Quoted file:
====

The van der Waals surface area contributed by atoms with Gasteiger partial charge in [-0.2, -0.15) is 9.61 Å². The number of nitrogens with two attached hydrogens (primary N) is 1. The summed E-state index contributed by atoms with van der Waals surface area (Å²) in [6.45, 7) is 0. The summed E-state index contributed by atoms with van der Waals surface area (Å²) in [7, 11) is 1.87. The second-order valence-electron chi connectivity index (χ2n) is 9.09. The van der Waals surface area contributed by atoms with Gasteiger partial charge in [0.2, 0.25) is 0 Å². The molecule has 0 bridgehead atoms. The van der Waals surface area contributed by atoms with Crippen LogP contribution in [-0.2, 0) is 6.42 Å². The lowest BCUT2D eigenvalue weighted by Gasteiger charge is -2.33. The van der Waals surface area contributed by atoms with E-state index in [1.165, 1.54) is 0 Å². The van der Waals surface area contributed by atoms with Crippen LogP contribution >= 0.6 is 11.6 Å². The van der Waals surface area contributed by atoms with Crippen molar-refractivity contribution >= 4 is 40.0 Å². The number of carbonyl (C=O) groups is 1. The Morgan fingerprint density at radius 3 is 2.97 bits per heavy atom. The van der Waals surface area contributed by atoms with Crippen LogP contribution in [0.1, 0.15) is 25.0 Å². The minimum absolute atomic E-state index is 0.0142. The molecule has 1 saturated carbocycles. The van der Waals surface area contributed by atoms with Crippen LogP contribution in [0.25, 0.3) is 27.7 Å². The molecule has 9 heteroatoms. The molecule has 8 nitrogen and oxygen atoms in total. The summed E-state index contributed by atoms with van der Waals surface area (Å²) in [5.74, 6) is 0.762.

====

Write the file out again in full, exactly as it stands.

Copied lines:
The van der Waals surface area contributed by atoms with Gasteiger partial charge in [-0.2, -0.15) is 9.61 Å². The number of nitrogens with two attached hydrogens (primary N) is 1. The summed E-state index contributed by atoms with van der Waals surface area (Å²) in [6.45, 7) is 0. The summed E-state index contributed by atoms with van der Waals surface area (Å²) in [7, 11) is 1.87. The second-order valence-electron chi connectivity index (χ2n) is 9.09. The van der Waals surface area contributed by atoms with Gasteiger partial charge in [0.2, 0.25) is 0 Å². The molecule has 0 bridgehead atoms. The van der Waals surface area contributed by atoms with Crippen LogP contribution in [-0.2, 0) is 6.42 Å². The lowest BCUT2D eigenvalue weighted by Gasteiger charge is -2.33. The van der Waals surface area contributed by atoms with E-state index in [1.165, 1.54) is 0 Å². The van der Waals surface area contributed by atoms with Crippen LogP contribution >= 0.6 is 11.6 Å². The van der Waals surface area contributed by atoms with Crippen molar-refractivity contribution >= 4 is 40.0 Å². The number of carbonyl (C=O) groups is 1. The Morgan fingerprint density at radius 3 is 2.97 bits per heavy atom. The van der Waals surface area contributed by atoms with Crippen LogP contribution in [0.1, 0.15) is 25.0 Å². The minimum absolute atomic E-state index is 0.0142. The molecule has 1 saturated carbocycles. The van der Waals surface area contributed by atoms with Crippen LogP contribution in [0.25, 0.3) is 27.7 Å². The molecule has 9 heteroatoms. The molecule has 8 nitrogen and oxygen atoms in total. The summed E-state index contributed by atoms with van der Waals surface area (Å²) in [5.74, 6) is 0.762.